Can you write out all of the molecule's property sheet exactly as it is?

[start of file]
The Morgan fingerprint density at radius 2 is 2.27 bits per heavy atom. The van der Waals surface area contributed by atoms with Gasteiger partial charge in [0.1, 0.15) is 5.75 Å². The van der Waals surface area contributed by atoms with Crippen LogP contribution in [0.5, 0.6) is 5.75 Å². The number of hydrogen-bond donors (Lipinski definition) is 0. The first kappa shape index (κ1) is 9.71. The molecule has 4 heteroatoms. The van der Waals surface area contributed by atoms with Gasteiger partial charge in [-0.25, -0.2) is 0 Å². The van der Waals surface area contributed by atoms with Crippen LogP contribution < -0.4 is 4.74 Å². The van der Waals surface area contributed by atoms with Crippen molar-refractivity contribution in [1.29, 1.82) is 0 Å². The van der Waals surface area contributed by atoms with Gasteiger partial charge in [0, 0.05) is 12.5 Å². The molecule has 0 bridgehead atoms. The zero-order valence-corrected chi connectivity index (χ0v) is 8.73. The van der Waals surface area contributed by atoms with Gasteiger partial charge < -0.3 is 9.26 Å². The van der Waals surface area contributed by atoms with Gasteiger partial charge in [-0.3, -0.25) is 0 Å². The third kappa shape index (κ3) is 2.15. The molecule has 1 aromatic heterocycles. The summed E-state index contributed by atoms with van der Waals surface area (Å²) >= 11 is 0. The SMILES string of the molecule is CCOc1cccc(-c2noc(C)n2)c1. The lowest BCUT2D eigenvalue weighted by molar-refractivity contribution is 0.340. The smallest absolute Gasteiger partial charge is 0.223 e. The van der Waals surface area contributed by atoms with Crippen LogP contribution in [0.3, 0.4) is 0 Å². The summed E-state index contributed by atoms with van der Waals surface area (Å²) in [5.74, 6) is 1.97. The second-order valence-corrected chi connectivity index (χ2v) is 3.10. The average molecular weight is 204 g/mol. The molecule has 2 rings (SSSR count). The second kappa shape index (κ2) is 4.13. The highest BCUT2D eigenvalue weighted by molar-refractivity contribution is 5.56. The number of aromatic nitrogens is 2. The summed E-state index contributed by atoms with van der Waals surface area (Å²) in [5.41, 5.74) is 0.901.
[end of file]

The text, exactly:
The Morgan fingerprint density at radius 2 is 2.27 bits per heavy atom. The van der Waals surface area contributed by atoms with Gasteiger partial charge in [0.1, 0.15) is 5.75 Å². The van der Waals surface area contributed by atoms with Crippen LogP contribution in [0.5, 0.6) is 5.75 Å². The number of hydrogen-bond donors (Lipinski definition) is 0. The first kappa shape index (κ1) is 9.71. The molecule has 4 heteroatoms. The van der Waals surface area contributed by atoms with Gasteiger partial charge in [-0.25, -0.2) is 0 Å². The van der Waals surface area contributed by atoms with Crippen LogP contribution < -0.4 is 4.74 Å². The van der Waals surface area contributed by atoms with Crippen molar-refractivity contribution in [1.29, 1.82) is 0 Å². The van der Waals surface area contributed by atoms with Gasteiger partial charge in [0, 0.05) is 12.5 Å². The molecule has 0 bridgehead atoms. The zero-order valence-corrected chi connectivity index (χ0v) is 8.73. The van der Waals surface area contributed by atoms with Gasteiger partial charge < -0.3 is 9.26 Å². The van der Waals surface area contributed by atoms with Gasteiger partial charge in [-0.3, -0.25) is 0 Å². The third kappa shape index (κ3) is 2.15. The molecule has 1 aromatic heterocycles. The summed E-state index contributed by atoms with van der Waals surface area (Å²) >= 11 is 0. The SMILES string of the molecule is CCOc1cccc(-c2noc(C)n2)c1. The lowest BCUT2D eigenvalue weighted by molar-refractivity contribution is 0.340. The smallest absolute Gasteiger partial charge is 0.223 e. The van der Waals surface area contributed by atoms with Crippen LogP contribution in [0.3, 0.4) is 0 Å². The summed E-state index contributed by atoms with van der Waals surface area (Å²) in [5.74, 6) is 1.97. The second-order valence-corrected chi connectivity index (χ2v) is 3.10. The average molecular weight is 204 g/mol. The molecule has 2 rings (SSSR count). The second kappa shape index (κ2) is 4.13. The highest BCUT2D eigenvalue weighted by molar-refractivity contribution is 5.56. The number of aromatic nitrogens is 2. The summed E-state index contributed by atoms with van der Waals surface area (Å²) in [5.41, 5.74) is 0.901.